Friday, September 15, 2017

Microstory 670: Unpredicted Devastating Solar Flare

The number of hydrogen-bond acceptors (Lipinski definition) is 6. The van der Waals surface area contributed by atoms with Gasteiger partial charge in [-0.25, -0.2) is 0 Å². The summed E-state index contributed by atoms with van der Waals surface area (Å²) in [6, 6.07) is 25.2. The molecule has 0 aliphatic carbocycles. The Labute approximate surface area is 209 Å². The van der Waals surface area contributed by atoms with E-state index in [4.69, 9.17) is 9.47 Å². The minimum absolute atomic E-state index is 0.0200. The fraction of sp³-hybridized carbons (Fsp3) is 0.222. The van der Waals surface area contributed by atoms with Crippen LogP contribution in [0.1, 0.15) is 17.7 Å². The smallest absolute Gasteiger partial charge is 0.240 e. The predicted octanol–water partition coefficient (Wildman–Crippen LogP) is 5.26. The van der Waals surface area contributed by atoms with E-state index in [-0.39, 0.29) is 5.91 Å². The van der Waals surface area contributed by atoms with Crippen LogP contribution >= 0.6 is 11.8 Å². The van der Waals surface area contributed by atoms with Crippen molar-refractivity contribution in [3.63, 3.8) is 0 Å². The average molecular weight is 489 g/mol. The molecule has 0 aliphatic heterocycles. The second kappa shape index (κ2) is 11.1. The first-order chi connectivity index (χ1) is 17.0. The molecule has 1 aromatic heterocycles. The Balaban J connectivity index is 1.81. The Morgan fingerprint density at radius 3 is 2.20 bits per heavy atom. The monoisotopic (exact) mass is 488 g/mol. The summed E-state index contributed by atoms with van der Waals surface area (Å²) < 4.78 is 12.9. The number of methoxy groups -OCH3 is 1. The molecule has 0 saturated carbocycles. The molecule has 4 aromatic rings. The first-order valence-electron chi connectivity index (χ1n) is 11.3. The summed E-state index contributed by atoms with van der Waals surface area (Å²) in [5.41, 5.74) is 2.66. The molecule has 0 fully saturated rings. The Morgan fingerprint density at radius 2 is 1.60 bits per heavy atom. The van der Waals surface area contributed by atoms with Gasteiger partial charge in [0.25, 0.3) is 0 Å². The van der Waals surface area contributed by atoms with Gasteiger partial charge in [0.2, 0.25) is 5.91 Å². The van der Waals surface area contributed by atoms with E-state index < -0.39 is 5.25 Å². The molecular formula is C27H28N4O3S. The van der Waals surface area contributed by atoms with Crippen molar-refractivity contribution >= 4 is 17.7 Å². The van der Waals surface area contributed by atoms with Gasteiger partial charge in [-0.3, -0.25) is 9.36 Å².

Like so many other things, many of the issues that plagued us in the past are exactly that, in the past. We don’t worry about hurricanes ravaging our homes, or energy crises, or sex robots being hacked to murder their owners. Included in this list are celestial phenomena, notably solar flares. Most people around the universe haven’t dealt much with devastating solar flares. They’ve happened on occasion, and have caused some minor disturbances, like malfunctioning electronics, but they’re not usually all that bad. Even for the ones that do happen, we’ve developed technology to predict them. Every solar orbital, satellite, and space vessel comes equipped with the necessary sensors; even the least advanced ones. We can’t predict them years, or even weeks off, but we can generally see them coming with enough time to engage countermeasures. Something was different in a little remote star system in the Casini cluster. Suddenly, completely without any warning, something known as a superflare erupted from a star called Doppel b. Within minutes, the flare had a disastrous effect on the two habitable planets in the system, Delena and Steroline. This caused the majority of both planets to go completely dark. They had no way of communicating with each other, let alone someone at an interstellar distance. They spent the better part of three days working tirelessly to reconstruct their communication capabilities, only to learn that the superflare was accompanied by a coronal mass ejection, which was in the middle of sending a stream of deadly plasma towards the planets. The inhabitants released multiple E285FF wide-spectrum distress beacons, but they were all too late. A nearby luxury ship arrived just in time to watch Delena and Steroline become consumed by Doppel b’s fire. Everyone died instantly, leading a few believers in the Light to question why the Sacred Savior spoke of the solar flare, when really it was the CME that they should have been worried about.

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